There's melodrama, and then there's mellerdrammer, and boy oh boy, does the rickety nonsense at the heart of Straight Shooting fall on the wrong side of that gap. Even at his all-powerful best, Ford would be prone to bouts of sticky domestic reverie centered around unnaturally saintly wimminfolk, and when he was still too green to even think about modulating emotions in any significant way, it spins right out of "sticky" into "suffocating". The action sequences that pile up near the end of the film are quite a bit stronger than anything which goes on before them; more than a little is stolen from the D.W. Griffith handbook as it had been built up in the six years since The Lonedale Operator, without the ambition and sophistication of Griffith's most recent films, but then, Straight Shooting makes absolutely no claim on being an A-list production. The relatively static camera used throughout was certainly nothing to brag about by that point, but even deep into his career, Ford was not afraid to use a static shot, staging the action as a function of depth rather than laterally following it. And that, at least, is something that Straight Shooting boasts plenty of; there is a particular shot early in the film, in Flint's hideout, where a cluttered but still interior space on the right is contrasted with horses riding up to the door on the left, where it felt like something the director would be up to 20 years later, when his claim to mastery was already secure (I'd include a still, but the copy I watched - on YouTube - looks much too lousy for that kind of thing. It's at 8:20, if you're curious).

Still, the occasional visual felicity aside, Straight Shooting has pretty much one thing going for it only, and that's Harry Carey. The rest of the cast ranges from satisfactory to alarmingly overwrought (Berrell in particular gives a performance of outrageous gesticulations that feel more like what the ill-informed assume silent acting looks like than what it actually did), and makes little impression; but Carey, already a star (in fact, already a star with the character of Cheyenne Harry, who'd crop up in several films from 1916 to 1919), has the natural screen presence we demand today just as they demanded at the dawn of the studio era; he comfortably inhabits the space in front of the camera without actively having to demand its attention, and his physical performance of drunkenness, ardor, remorse, and savagery are all remarkably simple and clean in expression, without the constant underlining of several of his co-stars.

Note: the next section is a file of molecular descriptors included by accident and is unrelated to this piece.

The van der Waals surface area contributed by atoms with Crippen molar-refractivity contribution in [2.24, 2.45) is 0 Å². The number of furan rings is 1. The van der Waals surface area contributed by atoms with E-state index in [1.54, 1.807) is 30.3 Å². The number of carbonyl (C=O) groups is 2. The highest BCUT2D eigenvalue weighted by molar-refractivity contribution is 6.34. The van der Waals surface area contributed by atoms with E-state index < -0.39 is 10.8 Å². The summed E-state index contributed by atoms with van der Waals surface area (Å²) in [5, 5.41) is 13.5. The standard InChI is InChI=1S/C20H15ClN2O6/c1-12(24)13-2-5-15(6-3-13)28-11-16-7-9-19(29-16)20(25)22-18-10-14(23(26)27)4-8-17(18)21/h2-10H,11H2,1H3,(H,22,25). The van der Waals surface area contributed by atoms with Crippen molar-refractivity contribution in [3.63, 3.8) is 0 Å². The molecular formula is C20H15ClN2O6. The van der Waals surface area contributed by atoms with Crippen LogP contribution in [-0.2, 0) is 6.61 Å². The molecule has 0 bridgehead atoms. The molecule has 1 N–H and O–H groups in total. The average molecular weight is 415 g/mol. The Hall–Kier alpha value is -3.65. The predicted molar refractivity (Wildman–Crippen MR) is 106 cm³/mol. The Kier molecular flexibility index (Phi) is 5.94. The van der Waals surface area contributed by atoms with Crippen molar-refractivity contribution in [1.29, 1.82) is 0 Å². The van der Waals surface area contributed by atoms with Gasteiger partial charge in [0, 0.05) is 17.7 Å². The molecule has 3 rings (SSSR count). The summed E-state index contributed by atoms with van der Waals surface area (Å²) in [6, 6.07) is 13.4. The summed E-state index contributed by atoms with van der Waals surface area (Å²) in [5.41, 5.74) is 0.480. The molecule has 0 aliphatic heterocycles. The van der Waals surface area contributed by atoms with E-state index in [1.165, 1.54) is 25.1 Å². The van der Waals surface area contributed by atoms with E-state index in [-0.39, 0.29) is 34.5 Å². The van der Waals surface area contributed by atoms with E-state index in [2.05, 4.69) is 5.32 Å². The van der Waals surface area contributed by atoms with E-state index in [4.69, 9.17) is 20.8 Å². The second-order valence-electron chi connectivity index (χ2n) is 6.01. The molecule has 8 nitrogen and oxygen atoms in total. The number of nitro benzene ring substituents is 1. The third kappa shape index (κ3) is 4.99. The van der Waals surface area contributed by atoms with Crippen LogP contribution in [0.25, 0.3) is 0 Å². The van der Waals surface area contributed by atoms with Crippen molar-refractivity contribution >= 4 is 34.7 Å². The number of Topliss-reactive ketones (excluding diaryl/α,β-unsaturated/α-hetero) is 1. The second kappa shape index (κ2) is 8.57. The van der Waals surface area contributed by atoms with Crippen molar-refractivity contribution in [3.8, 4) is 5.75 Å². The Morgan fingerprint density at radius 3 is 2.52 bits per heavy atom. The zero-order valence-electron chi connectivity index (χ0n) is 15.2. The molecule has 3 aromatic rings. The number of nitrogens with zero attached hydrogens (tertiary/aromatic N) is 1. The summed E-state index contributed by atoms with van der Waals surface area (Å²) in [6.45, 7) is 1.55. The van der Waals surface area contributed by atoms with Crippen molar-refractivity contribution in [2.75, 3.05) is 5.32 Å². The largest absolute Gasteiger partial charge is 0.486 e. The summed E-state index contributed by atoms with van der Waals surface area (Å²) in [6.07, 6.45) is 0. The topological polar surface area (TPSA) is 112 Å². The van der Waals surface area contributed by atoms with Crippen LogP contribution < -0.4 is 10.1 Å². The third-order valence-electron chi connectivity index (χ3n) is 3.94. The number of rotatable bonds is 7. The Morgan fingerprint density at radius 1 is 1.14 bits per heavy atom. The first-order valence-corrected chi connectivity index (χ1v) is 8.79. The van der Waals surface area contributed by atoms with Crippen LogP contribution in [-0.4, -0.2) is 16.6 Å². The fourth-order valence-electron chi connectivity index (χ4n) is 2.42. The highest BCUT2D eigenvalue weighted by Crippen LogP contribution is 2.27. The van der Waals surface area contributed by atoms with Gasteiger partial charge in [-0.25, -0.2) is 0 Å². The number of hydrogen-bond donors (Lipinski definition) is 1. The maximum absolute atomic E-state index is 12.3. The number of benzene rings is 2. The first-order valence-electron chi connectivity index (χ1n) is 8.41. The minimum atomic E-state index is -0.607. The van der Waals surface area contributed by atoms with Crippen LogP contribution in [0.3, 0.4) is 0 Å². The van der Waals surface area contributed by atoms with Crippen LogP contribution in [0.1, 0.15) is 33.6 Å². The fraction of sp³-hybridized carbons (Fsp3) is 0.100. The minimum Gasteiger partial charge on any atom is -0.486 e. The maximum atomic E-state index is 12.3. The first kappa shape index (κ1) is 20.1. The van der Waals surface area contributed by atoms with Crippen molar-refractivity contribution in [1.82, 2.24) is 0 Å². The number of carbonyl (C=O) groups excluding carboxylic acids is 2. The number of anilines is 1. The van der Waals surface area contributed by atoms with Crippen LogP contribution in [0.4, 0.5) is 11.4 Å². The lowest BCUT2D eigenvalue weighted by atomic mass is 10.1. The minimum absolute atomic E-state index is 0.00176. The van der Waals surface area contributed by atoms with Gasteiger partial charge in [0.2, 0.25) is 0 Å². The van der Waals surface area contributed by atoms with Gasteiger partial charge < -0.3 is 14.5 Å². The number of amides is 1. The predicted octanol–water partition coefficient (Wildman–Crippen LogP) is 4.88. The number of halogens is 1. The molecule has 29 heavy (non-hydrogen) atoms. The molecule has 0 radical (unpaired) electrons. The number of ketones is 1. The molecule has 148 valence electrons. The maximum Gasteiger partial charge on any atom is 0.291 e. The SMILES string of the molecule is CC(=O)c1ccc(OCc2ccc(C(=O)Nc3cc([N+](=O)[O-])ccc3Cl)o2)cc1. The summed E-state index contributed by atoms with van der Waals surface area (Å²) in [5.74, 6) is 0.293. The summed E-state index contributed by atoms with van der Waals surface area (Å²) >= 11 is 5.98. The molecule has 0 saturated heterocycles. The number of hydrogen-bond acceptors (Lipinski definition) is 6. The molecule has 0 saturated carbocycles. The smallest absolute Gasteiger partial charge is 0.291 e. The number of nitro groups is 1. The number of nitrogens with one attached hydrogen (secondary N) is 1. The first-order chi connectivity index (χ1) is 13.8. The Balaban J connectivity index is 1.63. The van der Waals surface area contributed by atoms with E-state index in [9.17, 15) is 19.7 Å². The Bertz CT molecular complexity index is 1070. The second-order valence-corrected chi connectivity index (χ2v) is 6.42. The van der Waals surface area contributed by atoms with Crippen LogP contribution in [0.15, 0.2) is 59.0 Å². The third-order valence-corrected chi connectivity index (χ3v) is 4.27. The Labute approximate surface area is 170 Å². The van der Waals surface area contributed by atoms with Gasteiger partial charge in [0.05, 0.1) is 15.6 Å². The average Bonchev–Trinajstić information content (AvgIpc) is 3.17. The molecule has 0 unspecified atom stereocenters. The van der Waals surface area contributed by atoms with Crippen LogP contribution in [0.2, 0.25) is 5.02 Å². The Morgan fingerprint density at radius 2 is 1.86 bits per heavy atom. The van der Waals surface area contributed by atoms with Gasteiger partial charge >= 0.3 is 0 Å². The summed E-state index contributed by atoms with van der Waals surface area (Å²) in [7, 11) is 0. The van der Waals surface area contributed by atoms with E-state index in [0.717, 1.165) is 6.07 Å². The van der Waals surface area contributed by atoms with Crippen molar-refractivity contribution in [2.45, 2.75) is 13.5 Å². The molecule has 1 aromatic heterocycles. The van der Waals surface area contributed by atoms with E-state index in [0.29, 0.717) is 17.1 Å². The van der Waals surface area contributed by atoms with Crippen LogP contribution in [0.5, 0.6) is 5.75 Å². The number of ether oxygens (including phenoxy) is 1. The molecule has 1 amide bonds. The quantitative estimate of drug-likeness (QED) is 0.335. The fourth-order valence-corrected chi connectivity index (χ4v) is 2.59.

It's enough to make an otherwise blandly competent movie actively watchable, and with the additional presence of some very fine landscape photography - a Ford trademark that I am happy to see present at the start, I might even say that it's pleasant watching for fans of the genre or director in a slightly adventurous mood. Every era has its workaday movies filling no function other than to keep an audience entertained for exactly no longer than its running time, and Straight Shooting is by all means on the better side of the bell curve by which we judge such things; it moves quickly if a bit incoherently, and it's legitimately attractive to look at, if uncomplicated. But look for the signs of future mastery here, and you look in vain.

Elsewhere in American cinema in 1917
-The Butcher Boy is the first of Roscoe "Fatty" Arbuckle's projects with Paramount, and the film debut of Buster Keaton
-Superstar Mary Pickford appears in the most famous of her "adult playing a kid" roles, The Poor Little Rich Girl
-Cleopatra, starring iconic vamp Theda Bara, is released; it is among the most famous of all lost films

Elsewhere in world cinema in 1917
-Universum Film AG, better known as UFA, one of the world's most important studios during the late silent period, is founded in Germany as a propaganda company
-In Argentina, Quirino Cristiani finishes El Apรณstol, the first known feature-length animated film. It is now lost.
-The Polish Bestia is released; it is the oldest surviving film starring Pola Negri